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The Absolutely True Diary of a Part-Time Indian book review

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The Absolutely True Diary of a Part-Time Indian

Sherman Alexie

Comedy/Drama

230 Pages

 

If you’ve never read anything by Sherman Alexie, you’re missing out.  His writing style is so witty and refreshing; it makes for a really fun read.  This novel is motivated by Alexie’s own experiences growing up, although it is written as a novel and is fiction.  The main character in the story, Junior, tells about his troubles and drama growing up on an Indian reservation in Spokane, Washington.  He was born with and has always had medical problems, but seems to combat these shortcomings with humor and drawing.  There are several drawings throughout the book, most of which are extremely comical.  I could remember myself when I was younger, probably feeling the same way that he did many times.

 

Junior’s best friend Rowdy was tough, and always stood up for him, until Junior decided to leave the reservation to go to the white school.  Many of the Indians on the reservation felt like he was abandoning them, but none more so than Rowdy.  Junior didn’t want to get stuck on the reservation and fall into the same life all the other kids did, and the white school was his way out.  It was scary for him to go to a new place, with no friends, and a place where he was so different from everyone else.  His own people reject him for his decision, and he doesn’t feel like he fits in at the white school either, so Junior is alone.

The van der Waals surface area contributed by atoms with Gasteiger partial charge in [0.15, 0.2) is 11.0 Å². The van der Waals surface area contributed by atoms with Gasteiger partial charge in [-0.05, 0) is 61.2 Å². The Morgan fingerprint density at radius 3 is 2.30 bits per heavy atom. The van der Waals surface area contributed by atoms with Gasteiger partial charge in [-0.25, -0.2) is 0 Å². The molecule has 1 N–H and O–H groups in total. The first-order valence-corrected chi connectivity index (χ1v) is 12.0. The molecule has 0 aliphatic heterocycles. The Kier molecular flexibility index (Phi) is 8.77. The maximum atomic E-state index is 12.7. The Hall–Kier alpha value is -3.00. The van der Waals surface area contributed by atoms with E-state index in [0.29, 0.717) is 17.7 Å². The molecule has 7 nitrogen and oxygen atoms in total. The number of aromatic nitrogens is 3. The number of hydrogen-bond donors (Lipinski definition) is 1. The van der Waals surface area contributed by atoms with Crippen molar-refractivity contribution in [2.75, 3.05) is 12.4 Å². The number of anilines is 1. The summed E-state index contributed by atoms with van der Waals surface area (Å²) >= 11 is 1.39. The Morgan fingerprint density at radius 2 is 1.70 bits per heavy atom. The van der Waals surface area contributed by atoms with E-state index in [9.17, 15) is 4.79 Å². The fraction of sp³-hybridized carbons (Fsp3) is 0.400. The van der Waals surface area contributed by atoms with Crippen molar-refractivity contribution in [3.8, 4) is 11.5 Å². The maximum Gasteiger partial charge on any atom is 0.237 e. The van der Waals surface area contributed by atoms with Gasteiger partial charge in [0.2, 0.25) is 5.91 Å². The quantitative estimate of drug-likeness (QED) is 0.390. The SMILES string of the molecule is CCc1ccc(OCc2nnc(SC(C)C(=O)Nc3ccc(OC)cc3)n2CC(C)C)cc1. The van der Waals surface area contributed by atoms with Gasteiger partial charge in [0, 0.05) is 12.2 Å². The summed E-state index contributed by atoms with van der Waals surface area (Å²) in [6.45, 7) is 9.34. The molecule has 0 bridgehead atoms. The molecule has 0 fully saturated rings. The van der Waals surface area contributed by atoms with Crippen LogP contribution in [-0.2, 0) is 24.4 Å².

The situation is a sacrifice for his family as well.  It is difficult for them to transport Junior to and from the school every day, and face persecution from their own people.  Junior is determined to rely on himself and make something out of himself.  He turns to basketball at the new school in hopes that he can find somewhere he belongs.  His new team has to face his old team, which brings Junior face-to-face on the court with his old best friend and new enemy Rowdy.  This witty journal follows him through his new life at a new school, and gives a window into the relationship he forms with both the white kids and his Indian tribe.  It is full of humor as well as drama, and points out some of the hardships that the Indian tribe has and some heartache that no one seems immune to.

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